So the other day Michael was feeling emotionally stuck. I was not only able to tell by his body language, but he also told me, “Mommy, remember that fear I had last year of watching certain videos? It’s coming back. The strategies I used last year to help are not working.”
Once again I was filled with such pride and amazement at how Michael has learned to grasp emotional concepts, and how he is learning, through some great CBT type strategies that we have both learned through therapists both in person and through books and videos, to apply these ways of understanding the world in his own way. with his own brain. It’s not easy to rewire your brain at any age, and kids who start off with different brains right away have another way of viewing things. We have to start with their way of viewing the world and go from there.

I and Michael have been lucky to find therapists who get his “out of the box” thinking, and are not trying to get him to conform to a particular way of seeing the world. That is how it should be for our kids, but isn’t always. And when Michael gets nervous he can’t handle his anxiety and stress, I remind him of the tools that worked in the past, and if they are not working, what else we can try. Most importantly though, is the reminder to him that if he faced one fear he can face others.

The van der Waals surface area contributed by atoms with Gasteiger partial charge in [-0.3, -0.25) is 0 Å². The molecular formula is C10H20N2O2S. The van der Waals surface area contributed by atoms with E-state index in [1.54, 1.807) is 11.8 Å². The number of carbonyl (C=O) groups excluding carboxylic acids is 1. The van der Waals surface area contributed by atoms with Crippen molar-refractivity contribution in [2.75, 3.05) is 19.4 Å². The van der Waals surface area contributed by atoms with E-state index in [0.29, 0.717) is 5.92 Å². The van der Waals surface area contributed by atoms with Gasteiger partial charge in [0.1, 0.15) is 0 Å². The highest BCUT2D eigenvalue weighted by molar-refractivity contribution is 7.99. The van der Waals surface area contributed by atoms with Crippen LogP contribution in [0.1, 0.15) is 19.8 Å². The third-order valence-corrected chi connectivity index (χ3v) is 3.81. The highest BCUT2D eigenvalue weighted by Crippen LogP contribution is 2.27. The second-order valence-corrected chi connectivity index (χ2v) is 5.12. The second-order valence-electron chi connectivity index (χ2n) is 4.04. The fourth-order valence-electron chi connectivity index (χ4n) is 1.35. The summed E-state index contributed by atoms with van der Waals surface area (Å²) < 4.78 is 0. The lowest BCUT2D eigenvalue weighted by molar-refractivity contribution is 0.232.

“Michael, remember how scared you were last year and how far you’ve come. You know what you tried and what worked. If that no longer works, let’s see what can. What are your ideas?”

We talked about different things he could do. Michael spoke about how he could ask his Educator for tips, his therapy team at school, and asked me what I do when I’m scared. I told him. The thing is, as parents ,we have to empower our kids that they can solve their own problems and find solutions. The difficulty lies when the solution is not clear cut and simple and means troubleshooting various areas. That is why as a parent, you need to be armed with three things:

1) Knowing what makes your child tick

2) Trusting in your child’s ability to do better if they know better

3) Immersing yourself in how THEIR brain works by reading books, articles,  watching videos by neuro diverse people who have the insider view on the autistic brain.

The hard part after this is getting your child to trust in themselves and their ability to use their very unique brain to solve problems. As they get more confident it will come, but remember, they need you in their corner cheering them on. Eventually, they will learn to be their own cheering section.